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End-of-life Planning Can Help Ease Family Burdens

From health care directives to funeral planning, preparation can bring peace of mind

By Feven Gerezgiher and Minnesota Spokesman-Recorder

It may seem morbid to some, but Sandra Freeman has her funeral all planned out. Following her eventual cremation, family and friends will share stories and enjoy food with her favorite artist Nancy Wilson playing in the background.

An older woman and her adult daughter talking about end-of-life planning while relaxing together. Next Avenue
Credit: Getty

The retired 70-year-old Minneapolis resident is in good health, but quoting her father, she jokes, "None of us is getting out of here alive."

"He says, 'Oh, we'll cross that bridge when we get to it.' And I let him know, at 94, you're on the bridge."

Preparation is a lesson hard learned. Freeman says she has lost many loved ones over the years, only a small fraction of whom had planned for their death. In one instance, an aunt struggled to access bank accounts and insurance policies following the death of her husband, who left few instructions on where to access things.

At 27, Freeman's sister unexpectedly passed with no directive for her young child beyond a verbal promise that her sister should raise her child. Freeman finds many are reluctant to discuss, let alone plan for, their inevitable fate.

Despite his wise words, Freeman's father had long avoided putting his affairs in order. The 94-year-old is in good shape and still working at his tax business.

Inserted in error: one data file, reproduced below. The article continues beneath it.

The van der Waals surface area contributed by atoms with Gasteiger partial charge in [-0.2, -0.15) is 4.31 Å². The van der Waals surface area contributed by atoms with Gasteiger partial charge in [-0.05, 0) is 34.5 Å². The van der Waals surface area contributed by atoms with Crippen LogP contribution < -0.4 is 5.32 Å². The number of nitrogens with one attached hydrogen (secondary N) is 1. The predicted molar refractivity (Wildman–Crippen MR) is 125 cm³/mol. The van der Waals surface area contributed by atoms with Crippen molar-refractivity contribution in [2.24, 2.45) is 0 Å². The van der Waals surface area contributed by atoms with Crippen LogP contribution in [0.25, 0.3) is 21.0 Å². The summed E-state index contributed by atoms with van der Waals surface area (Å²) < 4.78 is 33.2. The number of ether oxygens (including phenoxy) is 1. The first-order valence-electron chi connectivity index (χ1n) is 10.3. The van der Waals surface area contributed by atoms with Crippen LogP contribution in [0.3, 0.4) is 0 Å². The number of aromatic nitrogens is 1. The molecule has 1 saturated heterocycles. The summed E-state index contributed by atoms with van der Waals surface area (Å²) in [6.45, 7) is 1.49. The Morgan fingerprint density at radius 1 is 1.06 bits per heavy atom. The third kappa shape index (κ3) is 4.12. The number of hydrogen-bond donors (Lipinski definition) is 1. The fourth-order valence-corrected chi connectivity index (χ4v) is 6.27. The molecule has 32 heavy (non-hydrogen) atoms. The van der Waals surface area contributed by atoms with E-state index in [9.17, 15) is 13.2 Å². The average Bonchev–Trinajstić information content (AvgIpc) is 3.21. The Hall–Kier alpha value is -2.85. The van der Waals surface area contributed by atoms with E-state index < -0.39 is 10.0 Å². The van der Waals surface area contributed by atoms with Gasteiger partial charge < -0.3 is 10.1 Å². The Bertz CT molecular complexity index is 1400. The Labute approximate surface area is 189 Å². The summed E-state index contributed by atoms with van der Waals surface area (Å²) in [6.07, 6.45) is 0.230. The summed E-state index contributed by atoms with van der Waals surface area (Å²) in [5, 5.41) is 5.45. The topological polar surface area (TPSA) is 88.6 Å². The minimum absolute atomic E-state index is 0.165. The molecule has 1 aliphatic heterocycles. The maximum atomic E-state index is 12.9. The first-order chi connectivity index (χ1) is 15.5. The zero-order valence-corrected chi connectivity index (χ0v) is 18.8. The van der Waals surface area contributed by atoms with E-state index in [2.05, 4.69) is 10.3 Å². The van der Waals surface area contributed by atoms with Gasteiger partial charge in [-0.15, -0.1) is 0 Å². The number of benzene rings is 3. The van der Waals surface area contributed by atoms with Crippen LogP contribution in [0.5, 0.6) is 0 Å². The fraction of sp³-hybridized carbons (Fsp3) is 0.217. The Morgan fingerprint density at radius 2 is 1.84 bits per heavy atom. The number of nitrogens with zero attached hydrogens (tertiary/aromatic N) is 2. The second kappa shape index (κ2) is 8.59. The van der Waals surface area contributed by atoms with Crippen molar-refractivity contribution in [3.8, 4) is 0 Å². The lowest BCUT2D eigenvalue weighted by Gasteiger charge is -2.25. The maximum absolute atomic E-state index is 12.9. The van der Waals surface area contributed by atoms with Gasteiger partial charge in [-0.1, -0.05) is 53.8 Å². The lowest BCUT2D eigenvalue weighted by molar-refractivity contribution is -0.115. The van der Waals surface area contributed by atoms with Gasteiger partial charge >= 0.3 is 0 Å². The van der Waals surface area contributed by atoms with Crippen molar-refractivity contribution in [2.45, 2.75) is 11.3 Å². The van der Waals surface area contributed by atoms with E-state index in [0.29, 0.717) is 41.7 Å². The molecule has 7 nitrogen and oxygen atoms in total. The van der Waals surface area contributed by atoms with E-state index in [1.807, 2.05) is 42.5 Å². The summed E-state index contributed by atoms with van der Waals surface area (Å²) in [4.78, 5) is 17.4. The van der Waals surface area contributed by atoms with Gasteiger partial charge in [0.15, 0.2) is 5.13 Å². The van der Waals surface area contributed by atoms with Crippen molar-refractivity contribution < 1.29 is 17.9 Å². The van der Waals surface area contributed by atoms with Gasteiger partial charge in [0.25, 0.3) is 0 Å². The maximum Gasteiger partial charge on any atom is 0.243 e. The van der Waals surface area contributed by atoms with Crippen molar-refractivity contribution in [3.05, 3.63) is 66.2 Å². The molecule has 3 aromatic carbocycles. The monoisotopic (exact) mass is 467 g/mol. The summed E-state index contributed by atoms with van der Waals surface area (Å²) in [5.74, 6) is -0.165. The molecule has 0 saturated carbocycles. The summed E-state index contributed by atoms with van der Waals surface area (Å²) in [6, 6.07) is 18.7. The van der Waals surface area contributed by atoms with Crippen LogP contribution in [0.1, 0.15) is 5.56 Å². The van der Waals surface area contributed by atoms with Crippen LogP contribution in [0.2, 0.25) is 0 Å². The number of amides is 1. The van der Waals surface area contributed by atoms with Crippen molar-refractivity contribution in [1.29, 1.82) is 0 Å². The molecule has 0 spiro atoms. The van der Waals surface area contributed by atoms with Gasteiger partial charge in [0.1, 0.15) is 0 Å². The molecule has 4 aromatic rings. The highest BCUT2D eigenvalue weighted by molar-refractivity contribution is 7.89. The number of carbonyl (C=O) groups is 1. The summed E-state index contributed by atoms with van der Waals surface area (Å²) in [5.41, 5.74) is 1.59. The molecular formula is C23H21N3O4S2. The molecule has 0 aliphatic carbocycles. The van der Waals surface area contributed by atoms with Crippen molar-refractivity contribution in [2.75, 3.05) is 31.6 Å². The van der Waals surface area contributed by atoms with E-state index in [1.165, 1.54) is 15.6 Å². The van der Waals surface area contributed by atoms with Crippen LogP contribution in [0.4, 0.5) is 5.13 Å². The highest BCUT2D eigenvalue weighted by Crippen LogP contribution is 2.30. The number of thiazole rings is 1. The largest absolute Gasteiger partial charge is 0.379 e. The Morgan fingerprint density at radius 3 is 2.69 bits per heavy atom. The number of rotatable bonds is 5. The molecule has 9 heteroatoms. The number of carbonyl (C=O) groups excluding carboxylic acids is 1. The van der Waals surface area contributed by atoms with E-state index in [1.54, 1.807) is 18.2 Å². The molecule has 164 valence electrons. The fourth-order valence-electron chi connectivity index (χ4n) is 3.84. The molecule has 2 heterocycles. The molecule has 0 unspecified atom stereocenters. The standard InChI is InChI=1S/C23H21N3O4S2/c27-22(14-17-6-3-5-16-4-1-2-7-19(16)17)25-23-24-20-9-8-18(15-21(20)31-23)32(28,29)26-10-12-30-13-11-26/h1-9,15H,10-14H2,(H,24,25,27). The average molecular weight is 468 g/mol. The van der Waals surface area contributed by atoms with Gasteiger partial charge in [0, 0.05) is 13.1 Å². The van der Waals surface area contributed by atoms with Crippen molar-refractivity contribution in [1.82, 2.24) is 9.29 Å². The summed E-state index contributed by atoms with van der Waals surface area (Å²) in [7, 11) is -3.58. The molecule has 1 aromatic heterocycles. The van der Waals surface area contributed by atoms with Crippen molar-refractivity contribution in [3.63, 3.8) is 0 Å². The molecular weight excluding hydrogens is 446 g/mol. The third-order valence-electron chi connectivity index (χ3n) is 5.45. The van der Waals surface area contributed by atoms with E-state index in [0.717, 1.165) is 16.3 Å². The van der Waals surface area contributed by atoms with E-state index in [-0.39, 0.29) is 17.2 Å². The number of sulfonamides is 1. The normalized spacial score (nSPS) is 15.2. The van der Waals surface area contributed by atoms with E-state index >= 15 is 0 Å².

"He says, 'Oh, we'll cross that bridge when we get to it," Freeman said, "And I let him know, at 94, you're on the bridge."

Planning with an 'A to Z' Outline

She accompanied him to a funeral home near their home in Chicago where they planned with a prepared "A to Z" outline. Beyond learning of his strong preference for burial over cremation, Freeman said she was able to learn and settle information she would never have known otherwise to give her father a proper send-off.

Writing his obituary together, she discovered she had not known full names of his parents or his favorite song.

Though Freeman spends much time preaching to her fellow elders at the YMCA in Minneapolis, she says planning is for people of all ages. "People think that if they don't have any money, they don't need to have a will. Everybody needs a will. Everybody needs a health care directive," she said.

Planning for death can include a variety of topics. Preference for burial or cremation is one example. Health care directives describe the actions a person would want taken for medical care if unable to make decisions for themselves, such as do not resuscitate orders or organ and tissue donation.

You can assign beneficiaries or executors of your legacy with a will, determine what happens to your social media, and, like Freeman, detail your wishes for your funeral.

Freeman recalls her mother-in-law leaving behind a folder with comprehensive instructions. "She even wanted to be buried in her pink nightgown and pink slippers which I said, 'You guys are not going to do that.' Oh, yes, they did. Because she had it written," Freeman said.


Keep Documents in a Safe Place and Update Regularly